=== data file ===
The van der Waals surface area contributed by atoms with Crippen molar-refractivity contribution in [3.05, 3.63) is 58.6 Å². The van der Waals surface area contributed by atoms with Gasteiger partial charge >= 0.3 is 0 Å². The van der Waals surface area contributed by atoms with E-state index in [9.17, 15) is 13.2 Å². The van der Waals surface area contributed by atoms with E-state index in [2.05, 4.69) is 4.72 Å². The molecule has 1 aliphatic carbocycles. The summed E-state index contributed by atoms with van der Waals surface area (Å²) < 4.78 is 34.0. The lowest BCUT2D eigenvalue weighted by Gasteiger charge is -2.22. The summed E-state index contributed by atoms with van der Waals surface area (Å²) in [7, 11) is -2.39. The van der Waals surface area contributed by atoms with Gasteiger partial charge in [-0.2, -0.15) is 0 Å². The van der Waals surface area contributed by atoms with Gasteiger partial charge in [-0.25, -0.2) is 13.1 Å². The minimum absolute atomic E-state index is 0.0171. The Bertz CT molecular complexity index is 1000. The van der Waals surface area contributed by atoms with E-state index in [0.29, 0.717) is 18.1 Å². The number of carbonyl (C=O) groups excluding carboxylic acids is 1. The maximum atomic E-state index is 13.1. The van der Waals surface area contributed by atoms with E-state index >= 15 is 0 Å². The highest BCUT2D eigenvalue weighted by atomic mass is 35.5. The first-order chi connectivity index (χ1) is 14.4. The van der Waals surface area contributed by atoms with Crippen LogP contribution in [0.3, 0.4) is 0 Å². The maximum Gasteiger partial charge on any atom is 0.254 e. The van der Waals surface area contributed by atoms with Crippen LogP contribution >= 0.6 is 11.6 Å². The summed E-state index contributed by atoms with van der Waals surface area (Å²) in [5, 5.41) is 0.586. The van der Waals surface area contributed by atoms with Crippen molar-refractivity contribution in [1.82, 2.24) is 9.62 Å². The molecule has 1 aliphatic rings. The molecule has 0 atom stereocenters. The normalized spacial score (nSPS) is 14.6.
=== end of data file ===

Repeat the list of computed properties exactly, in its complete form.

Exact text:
The van der Waals surface area contributed by atoms with Crippen molar-refractivity contribution in [3.05, 3.63) is 58.6 Å². The van der Waals surface area contributed by atoms with Gasteiger partial charge >= 0.3 is 0 Å². The van der Waals surface area contributed by atoms with E-state index in [9.17, 15) is 13.2 Å². The van der Waals surface area contributed by atoms with E-state index in [2.05, 4.69) is 4.72 Å². The molecule has 1 aliphatic carbocycles. The summed E-state index contributed by atoms with van der Waals surface area (Å²) < 4.78 is 34.0. The lowest BCUT2D eigenvalue weighted by Gasteiger charge is -2.22. The summed E-state index contributed by atoms with van der Waals surface area (Å²) in [7, 11) is -2.39. The van der Waals surface area contributed by atoms with Gasteiger partial charge in [-0.2, -0.15) is 0 Å². The van der Waals surface area contributed by atoms with Gasteiger partial charge in [-0.25, -0.2) is 13.1 Å². The minimum absolute atomic E-state index is 0.0171. The Bertz CT molecular complexity index is 1000. The van der Waals surface area contributed by atoms with E-state index in [0.29, 0.717) is 18.1 Å². The number of carbonyl (C=O) groups excluding carboxylic acids is 1. The maximum atomic E-state index is 13.1. The van der Waals surface area contributed by atoms with E-state index >= 15 is 0 Å². The highest BCUT2D eigenvalue weighted by atomic mass is 35.5. The first-order chi connectivity index (χ1) is 14.4. The van der Waals surface area contributed by atoms with Crippen LogP contribution in [0.3, 0.4) is 0 Å². The maximum Gasteiger partial charge on any atom is 0.254 e. The van der Waals surface area contributed by atoms with Crippen LogP contribution >= 0.6 is 11.6 Å². The summed E-state index contributed by atoms with van der Waals surface area (Å²) in [5, 5.41) is 0.586. The van der Waals surface area contributed by atoms with Crippen molar-refractivity contribution in [1.82, 2.24) is 9.62 Å². The molecule has 1 aliphatic rings. The molecule has 0 atom stereocenters. The normalized spacial score (nSPS) is 14.6.